Covering an area of six hundred thousand square acres, Anza-Borrego Desert State Park is the largest state park in California, and the second largest state park in the United States. It makes up twenty percent of San Diego county and is situated in the Colorado Desert region of that county. This park is named after the eighteenth century explorer Juan Bautista de Anza and the Spanish word for Bighorn sheep, Borrego.
Anza-Borrego Desert State Park contains twelve wilderness areas, an extensive network of hiking trails covering approximately one hundred miles, and over five hundred miles of dirt roads. Visitors from all over the United States flock to this park to experience the beautiful desert vistas of the Colorado Desert ecosystem which features beautiful badlands, intriguing rock formations, desert washes and stunning mountains. There are also many people who visit this beautiful state park to experience the diverse collection of flora and fauna that is contained within its borders. Some of the flora specimens that can be seen in this park include Palo Verde-cactus shrubs, Palo Verde trees, Ocotillo, Sonoran microphylla woodlands, Catclaw and Honey Mesquite. Fauna in the Anza-Borrego Desert State Park include Coyotes, Black-tailed jackrabbits, Red diamond rattlesnakes, Golden eagles, Prairie falcons, Desert Bighorn Sheep and Kit foxes.
For thousands of years, the area which encompasses Anza-Borrego Desert State Park was inhabited by various Native American tribes which included the Kumeyaay, Cahuilla, Diegueño and Cupeño tribes. Many of these tribes left beautiful and historically important works of cave art in the area, which can be seen by any visitor to the park willing to take a little time out of their hike. Because of the cultural importance of this cave art, the state of California has established seven cultural reserves in the park. These reserves are the Angelina Spring Cultural Preserve, Southern Overland Trail Cultural Preserve, Little Blair Valley Cultural Preserve, Coyote Canyon Cultural Preserve, Hawi-Vallecito Cultural Preserve, Piedras Grandes Cultural Preserve, and Culp Valley Cultural Preserve. Travel by automobile in these areas is strictly limited to designated roads to decrease the environmental impact on the artifacts located there.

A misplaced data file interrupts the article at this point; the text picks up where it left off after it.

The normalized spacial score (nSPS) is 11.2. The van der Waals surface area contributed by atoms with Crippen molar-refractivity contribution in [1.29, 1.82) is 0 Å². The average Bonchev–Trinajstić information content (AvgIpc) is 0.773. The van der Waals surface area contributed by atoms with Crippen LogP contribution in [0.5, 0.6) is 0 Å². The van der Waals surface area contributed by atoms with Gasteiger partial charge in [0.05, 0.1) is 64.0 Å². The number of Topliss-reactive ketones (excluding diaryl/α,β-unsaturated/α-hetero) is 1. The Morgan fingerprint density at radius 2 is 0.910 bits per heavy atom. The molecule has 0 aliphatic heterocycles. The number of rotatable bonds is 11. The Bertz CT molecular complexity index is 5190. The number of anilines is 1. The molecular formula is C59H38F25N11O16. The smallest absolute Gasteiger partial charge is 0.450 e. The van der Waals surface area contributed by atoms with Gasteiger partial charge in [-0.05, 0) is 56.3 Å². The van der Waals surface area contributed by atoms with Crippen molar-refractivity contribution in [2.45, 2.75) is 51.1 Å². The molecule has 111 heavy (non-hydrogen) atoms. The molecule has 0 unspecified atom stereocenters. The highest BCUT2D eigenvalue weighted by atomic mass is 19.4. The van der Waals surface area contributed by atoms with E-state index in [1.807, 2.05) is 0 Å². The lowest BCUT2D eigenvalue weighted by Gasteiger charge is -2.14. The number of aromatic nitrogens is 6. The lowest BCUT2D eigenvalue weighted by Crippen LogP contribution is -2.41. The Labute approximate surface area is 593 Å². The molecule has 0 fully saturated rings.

A must stop for any visitor entering Anza-Borrego Desert State Park is the Visitor Center. The Visitor Center provides guests to the park with maps detailing its trails and campgrounds. Guests can also watch the free sixteen minute slide program which features detailed information on the park and its ecosystem.
Just outside of the Visitor Center is one of the most popular destinations of the park, the Desert Garden. The Desert Garden allows visitors the unique opportunity to get a close-up look at some of the flora that is contained within the park. Also located within the Desert Garden is the pupfish pond. This pond contains Salton Sea pupfish which first evolved during the Ice Age and eventually became adapted to conditions in the desert. These fish can survive extreme swings of temperature; from temperatures as low to freezing, to temperatures as high as 100 degrees Fahrenheit. When the temperature of the water becomes uncomfortable to these fish, they can burrow themselves in the mud at the bottom of the pond and hibernate.